This innovative field of study, dubbed “human macroecology,” is emerging as a hothouse for new and exciting discoveries regarding the close parallels between the dynamics of human societies and natural processes. According to Joseph Burger—University of New Mexico PhD student and key player in the development of human macroecology studies—at its core, human macroecology is “the statistical study of exchanges of energy, materials and information between humans and the environment across spatial scales, from local to global and temporal scales, from years to millennia”. Macroecology considers the human species as functioning within the constraints of the natural world, rather than being uniquely divorced from natural resource limitations. This conceptual approach cuts across disciplines ranging from physics and ecology to anthropology and economics (Burnside et al. 2012), creating the opportunity for unprecedented synergy between fields. The stakes are high. “Any discussion of sustainable solutions is incomplete and will ultimately fail without this perspective,” observes Burger.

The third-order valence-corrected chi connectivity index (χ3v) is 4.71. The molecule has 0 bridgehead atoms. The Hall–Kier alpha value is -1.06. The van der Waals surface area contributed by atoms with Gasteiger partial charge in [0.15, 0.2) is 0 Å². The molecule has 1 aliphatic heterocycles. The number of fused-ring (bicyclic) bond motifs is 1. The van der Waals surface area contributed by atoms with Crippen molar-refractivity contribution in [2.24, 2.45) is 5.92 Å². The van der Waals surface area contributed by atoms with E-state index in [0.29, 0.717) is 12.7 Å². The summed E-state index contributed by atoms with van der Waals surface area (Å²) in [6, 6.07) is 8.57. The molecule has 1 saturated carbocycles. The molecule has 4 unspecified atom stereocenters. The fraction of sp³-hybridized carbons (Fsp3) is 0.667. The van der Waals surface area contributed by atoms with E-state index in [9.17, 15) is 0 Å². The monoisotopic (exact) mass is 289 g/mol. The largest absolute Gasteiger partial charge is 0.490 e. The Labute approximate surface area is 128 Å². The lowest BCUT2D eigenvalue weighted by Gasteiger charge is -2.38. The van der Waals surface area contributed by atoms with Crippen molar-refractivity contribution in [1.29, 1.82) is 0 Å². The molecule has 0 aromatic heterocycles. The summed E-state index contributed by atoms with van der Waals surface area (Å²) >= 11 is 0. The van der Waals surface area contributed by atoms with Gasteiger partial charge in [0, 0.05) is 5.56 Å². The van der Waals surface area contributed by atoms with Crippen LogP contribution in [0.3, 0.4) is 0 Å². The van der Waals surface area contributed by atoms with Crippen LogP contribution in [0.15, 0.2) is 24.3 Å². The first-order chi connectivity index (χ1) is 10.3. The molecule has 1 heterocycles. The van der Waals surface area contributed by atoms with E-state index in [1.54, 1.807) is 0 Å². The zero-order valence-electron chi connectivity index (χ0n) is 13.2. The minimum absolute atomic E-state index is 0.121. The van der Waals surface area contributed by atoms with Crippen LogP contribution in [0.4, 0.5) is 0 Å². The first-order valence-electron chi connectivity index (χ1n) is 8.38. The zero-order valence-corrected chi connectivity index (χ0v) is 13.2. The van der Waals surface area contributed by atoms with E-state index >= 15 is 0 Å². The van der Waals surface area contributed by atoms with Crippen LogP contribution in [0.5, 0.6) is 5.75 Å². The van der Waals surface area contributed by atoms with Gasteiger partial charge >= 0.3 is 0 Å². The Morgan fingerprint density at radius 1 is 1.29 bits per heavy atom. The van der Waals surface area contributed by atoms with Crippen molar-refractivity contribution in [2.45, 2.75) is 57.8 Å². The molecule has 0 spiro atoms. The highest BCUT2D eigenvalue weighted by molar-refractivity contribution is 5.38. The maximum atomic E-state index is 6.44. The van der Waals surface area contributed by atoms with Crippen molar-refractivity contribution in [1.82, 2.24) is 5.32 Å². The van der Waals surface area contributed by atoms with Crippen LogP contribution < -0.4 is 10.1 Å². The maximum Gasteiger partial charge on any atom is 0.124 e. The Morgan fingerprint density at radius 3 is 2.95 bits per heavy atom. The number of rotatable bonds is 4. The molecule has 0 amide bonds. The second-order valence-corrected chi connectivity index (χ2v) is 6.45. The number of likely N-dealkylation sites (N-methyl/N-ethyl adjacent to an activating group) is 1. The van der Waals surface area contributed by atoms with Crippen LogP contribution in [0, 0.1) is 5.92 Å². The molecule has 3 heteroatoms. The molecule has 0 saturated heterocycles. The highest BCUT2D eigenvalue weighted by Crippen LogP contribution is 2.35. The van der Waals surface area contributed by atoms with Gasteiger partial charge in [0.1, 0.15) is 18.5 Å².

Source: Anne-Marie Hodge, "The Emerging Field of Macroecology," May 28, 2013 http://blogs.scientificamerican.com/guest-blog/2013/05/28/the-emerging-f...[verified 4/17/14]